]. Further, our observation of a dramatic decrease in IFN-γ mRNA expression at day four p.i. is in agreement with previously reported results by other laboratories [13
4. Materials and Methods
4.1. Experimental Animals
Experiments were conducted according to the regulations established by the United States Department of Agriculture Animal Care and Use Committee. Broiler chickens used in this study were obtained from a commercial breeder and were all of the same genetic background and were not vaccinated at any time. Chicks were placed in floor pens containing wood shavings, provided supplemental heat, water, and a balanced, unmedicated corn and soybean meal-based chick starter diet ad libitum that met or exceeded the levels of critical nutrients recommended by the National Research Council [86
was not detected in the feed or from the paper tray liners.
4.2. S. Enteritidis Challenge
A poultry isolate of Salmonella enterica serovar Enteritidis (S. Enteritidis; (ID 9711771, part 24)) was obtained from the National Veterinary Services Laboratory (Ames, IA, USA), and was selected for resistance to nalidixic acid and novobiocin and maintained in tryptic soy broth (Difco Laboratories, Sparks, MD, USA) containing antibiotics (20 µg/mL nalidixic acid and 25 µg/mL novobiocin; Sigma Chemical Co.; St. Louis, MO, USA). A stock culture was prepared in sterile PBS and adjusted to a concentration of 1 × 109 colony forming units (CFU/mL). The viable cell concentration of the challenge dose for each experiment was determined by colony counts on XLT4 agar base plates with XLT4 supplement (Difco) and nalidixic acid and novobiocin (XLT-NN).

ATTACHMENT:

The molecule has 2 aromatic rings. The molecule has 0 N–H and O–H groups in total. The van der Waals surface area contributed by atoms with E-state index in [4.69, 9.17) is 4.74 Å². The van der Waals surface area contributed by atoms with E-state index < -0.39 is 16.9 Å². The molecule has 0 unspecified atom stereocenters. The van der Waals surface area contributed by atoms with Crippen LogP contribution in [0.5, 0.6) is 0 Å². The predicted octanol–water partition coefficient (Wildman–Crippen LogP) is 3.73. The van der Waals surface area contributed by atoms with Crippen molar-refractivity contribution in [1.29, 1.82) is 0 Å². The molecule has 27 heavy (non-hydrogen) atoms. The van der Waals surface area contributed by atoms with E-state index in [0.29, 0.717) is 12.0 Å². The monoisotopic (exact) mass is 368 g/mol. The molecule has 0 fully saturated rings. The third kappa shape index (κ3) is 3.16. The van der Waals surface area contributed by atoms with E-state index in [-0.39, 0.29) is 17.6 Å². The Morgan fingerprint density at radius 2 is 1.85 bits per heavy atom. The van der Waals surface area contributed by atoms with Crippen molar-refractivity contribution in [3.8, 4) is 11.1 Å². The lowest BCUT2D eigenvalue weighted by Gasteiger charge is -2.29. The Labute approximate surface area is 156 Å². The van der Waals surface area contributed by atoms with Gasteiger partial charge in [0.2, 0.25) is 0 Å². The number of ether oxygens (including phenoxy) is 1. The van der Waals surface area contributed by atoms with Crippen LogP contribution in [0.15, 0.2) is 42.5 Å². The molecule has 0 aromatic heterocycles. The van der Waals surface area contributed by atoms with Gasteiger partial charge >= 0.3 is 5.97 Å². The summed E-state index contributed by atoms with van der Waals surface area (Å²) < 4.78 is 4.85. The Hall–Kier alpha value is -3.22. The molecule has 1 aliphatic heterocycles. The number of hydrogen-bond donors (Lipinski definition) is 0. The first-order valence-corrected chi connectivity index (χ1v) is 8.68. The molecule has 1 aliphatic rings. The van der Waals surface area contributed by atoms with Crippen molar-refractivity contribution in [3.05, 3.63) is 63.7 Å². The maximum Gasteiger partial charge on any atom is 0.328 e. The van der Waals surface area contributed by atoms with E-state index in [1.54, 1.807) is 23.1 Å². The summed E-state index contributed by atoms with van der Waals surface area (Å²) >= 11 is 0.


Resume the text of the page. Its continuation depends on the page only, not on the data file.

4.3. Experimental Design
One-day-old broiler chickens were randomly distributed into two experimental groups: non-infected control and infected. Each group contained 200 birds fed a balanced, unmedicated corn and soybean meal-based diet. Four days post-hatch, all chickens were orally challenged with 1 mL of either 5 × 106 CFU/mL S. Enteritidis or mock challenged with 1 mL sterile PBS. Four, 7, 10, and 14 days after challenge, 50 chickens from each group were killed by cervical dislocation, cecal contents were analyzed for S. Enteritidis colonization, 10 of these chickens were used for: (a) cecal tonsils for quantitative real-time PCR (qRT-PCR); and (b) cecal tissue was flash frozen in liquid nitrogen and stored for use in the peptide and antibody arrays.
All experiments were conducted three times. Therefore, the ceca from a total of 30 chickens for each of the 2 groups (10 chickens each in 3 experiments) were used to prepare the mRNA for the qRT-PCR IFN-γ assay described below. RNA from each bird (n = 10) was isolated and assayed separately and not pooled. Each RNA sample was replicated 3 times for IFN-γ expression per experiment.
4.4. Sample Collection for Peptide and Antibody Arrays
At 4, 7, 10, and 14 days post infection, both ceca were removed from each of 10 birds from each group (non-infected and infected) and immediately flash frozen in liquid nitrogen to preserve kinase enzymatic activity. Samples were taken from liquid nitrogen and transferred to a −80 °C freezer until further experimental procedures were conducted.